This means that the model of the journalist that seems to be going out of fashion—reporters who were reasonably objective, independent of outside groups, and even independent of their company’s owners—is actually crucial to representative government. Curious, skeptical journalists who point out inconsistencies, draw attention to mistakes, call out misleading statements, and identify outright lies serve a larger purpose: they provide citizens what they need to know in order to be a good citizen, and public officials what they need in order to do their work well.

This is quite an ideal, especially in this age of economic turmoil within the media universe. But I don’t think it’s too much to hope that as the profession sorts out its future, it takes seriously its leadership role in advancing the public good, and doesn’t sacrifice its part in making representative democracy work properly.

Lee Hamilton is a Senior Advisor for the Indiana University Center on Representative Government; a Distinguished Scholar, IU School of Global and International Studies; and a Professor of Practice, IU School of Public and Environmental Affairs. He was a member of the U.S. House of Representatives for 34 years.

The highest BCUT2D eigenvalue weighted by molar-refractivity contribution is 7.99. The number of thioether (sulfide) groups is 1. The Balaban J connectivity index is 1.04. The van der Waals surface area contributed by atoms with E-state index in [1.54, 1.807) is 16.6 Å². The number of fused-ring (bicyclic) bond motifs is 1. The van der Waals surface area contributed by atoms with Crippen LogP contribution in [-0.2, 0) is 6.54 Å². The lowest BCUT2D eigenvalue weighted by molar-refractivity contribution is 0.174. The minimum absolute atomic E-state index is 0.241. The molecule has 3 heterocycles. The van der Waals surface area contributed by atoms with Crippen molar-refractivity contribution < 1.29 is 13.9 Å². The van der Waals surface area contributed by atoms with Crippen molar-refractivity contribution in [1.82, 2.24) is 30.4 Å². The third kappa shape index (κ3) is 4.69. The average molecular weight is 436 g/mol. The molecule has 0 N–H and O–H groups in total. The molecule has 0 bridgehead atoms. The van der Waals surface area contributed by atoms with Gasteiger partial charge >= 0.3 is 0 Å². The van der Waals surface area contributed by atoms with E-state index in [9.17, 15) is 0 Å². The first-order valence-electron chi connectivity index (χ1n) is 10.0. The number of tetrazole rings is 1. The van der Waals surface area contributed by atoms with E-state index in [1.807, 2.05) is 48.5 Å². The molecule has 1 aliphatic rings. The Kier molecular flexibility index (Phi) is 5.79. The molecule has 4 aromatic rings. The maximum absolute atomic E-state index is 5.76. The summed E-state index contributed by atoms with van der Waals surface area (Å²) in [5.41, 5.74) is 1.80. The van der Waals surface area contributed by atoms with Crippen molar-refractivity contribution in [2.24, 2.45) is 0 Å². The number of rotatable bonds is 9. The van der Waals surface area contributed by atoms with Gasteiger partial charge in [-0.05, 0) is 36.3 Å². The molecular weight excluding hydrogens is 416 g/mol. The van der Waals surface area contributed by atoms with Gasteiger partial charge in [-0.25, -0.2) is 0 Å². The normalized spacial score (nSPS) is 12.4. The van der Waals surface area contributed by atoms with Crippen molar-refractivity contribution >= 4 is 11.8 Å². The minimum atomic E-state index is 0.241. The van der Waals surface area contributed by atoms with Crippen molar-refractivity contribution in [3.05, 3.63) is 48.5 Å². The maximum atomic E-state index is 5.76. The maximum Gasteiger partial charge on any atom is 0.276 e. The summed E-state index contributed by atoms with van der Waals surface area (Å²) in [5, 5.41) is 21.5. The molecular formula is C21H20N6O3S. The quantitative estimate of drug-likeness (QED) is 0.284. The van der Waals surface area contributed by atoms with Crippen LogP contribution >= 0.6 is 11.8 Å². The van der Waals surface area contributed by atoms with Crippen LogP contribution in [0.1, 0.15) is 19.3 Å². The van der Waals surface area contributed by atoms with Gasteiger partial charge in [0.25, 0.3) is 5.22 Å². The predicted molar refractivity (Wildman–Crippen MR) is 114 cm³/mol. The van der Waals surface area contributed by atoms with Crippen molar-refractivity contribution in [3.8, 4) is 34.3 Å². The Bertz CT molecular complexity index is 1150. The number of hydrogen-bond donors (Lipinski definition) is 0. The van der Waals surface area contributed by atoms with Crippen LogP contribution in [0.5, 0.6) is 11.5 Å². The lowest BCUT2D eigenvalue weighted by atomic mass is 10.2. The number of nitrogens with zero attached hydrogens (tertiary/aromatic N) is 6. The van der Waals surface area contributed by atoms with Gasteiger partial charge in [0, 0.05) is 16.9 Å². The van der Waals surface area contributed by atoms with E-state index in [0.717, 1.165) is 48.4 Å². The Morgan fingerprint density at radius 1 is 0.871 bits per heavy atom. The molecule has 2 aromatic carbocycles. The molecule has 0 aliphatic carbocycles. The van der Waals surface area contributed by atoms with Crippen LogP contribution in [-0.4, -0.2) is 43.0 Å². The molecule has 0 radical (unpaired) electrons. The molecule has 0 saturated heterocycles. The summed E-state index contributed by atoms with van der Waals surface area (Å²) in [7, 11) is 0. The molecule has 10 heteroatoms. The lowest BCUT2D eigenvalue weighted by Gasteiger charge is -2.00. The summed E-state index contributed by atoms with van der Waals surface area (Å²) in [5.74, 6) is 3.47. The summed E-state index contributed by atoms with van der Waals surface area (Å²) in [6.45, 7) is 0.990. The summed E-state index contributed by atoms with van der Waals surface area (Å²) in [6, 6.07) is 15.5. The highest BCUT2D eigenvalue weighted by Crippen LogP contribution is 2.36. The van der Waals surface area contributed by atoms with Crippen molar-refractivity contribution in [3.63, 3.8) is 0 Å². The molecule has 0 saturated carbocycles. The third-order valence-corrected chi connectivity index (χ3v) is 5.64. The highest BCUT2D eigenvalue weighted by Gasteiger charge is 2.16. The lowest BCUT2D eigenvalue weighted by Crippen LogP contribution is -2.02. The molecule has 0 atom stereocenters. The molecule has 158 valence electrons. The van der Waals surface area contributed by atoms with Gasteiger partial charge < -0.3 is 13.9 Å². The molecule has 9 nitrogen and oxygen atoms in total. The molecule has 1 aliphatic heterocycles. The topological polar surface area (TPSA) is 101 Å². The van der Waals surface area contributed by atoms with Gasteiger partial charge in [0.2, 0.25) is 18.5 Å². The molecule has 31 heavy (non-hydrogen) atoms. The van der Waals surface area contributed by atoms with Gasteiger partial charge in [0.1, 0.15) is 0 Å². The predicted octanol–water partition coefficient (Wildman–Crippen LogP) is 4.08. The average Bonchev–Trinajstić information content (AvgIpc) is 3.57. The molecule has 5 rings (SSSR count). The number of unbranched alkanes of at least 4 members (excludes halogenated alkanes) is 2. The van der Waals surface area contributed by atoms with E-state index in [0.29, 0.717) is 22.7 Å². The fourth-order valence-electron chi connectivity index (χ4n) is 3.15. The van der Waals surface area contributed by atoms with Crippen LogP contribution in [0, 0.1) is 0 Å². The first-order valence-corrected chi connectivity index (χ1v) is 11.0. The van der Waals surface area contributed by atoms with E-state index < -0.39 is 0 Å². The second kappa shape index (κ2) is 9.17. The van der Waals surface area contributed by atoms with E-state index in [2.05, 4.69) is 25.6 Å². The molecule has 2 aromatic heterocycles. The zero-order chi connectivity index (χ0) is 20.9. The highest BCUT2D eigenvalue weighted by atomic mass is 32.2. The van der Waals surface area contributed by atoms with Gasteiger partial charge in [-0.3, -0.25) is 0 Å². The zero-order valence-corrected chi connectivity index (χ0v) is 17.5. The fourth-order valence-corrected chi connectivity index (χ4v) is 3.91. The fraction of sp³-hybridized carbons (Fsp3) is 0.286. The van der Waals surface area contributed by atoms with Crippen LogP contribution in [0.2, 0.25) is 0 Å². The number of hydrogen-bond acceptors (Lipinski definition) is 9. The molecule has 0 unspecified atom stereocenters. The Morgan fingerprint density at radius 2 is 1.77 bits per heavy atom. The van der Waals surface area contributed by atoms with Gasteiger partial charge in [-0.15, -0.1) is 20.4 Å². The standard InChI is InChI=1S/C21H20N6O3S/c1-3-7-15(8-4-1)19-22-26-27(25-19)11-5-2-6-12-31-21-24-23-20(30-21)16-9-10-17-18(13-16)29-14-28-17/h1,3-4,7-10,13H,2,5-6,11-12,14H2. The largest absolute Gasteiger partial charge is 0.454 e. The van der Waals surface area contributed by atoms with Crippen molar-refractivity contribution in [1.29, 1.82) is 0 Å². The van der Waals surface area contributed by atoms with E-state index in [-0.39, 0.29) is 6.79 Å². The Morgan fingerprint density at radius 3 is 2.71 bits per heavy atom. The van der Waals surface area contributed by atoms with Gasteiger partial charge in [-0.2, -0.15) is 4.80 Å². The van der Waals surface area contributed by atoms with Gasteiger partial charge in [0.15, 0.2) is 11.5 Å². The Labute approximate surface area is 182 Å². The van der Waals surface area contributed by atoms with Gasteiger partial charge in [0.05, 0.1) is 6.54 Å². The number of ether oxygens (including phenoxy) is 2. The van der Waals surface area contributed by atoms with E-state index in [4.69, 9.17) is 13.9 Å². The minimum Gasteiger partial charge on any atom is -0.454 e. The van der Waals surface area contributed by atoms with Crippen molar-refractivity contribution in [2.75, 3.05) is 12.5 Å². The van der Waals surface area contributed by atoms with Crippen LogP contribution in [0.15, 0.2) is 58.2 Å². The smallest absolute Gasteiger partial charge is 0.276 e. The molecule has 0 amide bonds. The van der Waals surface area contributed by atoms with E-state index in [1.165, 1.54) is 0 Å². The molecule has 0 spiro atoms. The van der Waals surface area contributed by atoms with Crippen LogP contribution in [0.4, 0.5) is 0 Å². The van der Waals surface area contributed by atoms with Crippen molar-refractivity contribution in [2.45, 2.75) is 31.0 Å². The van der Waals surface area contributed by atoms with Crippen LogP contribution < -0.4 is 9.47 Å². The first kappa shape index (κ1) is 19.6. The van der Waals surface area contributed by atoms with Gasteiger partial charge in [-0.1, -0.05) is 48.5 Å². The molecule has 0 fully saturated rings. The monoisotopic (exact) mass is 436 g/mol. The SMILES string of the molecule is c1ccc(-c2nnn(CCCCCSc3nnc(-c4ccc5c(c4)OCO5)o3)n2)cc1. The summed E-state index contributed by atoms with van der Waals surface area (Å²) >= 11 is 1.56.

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Focus on retirement planning–it’s your future

 

By: Vonda VanTil, Social Security Public Affairs Specialist

When most people begin their career, retirement is the farthest thing from their mind. Instead, they focus on trying to purchase a home, start a family, or perhaps save money for travel. Retirement seems so far away for many younger people that they delay putting aside money. However, it’s very important to save for the future — if you want to enjoy it.

An employer-sponsored retirement plan or 401(k) can be a useful way to set aside funds for retirement, especially if your employer offers matching funds on what you invest. If you don’t work for an employer that offers this type of plan, there are many other plans designed to help you save for retirement.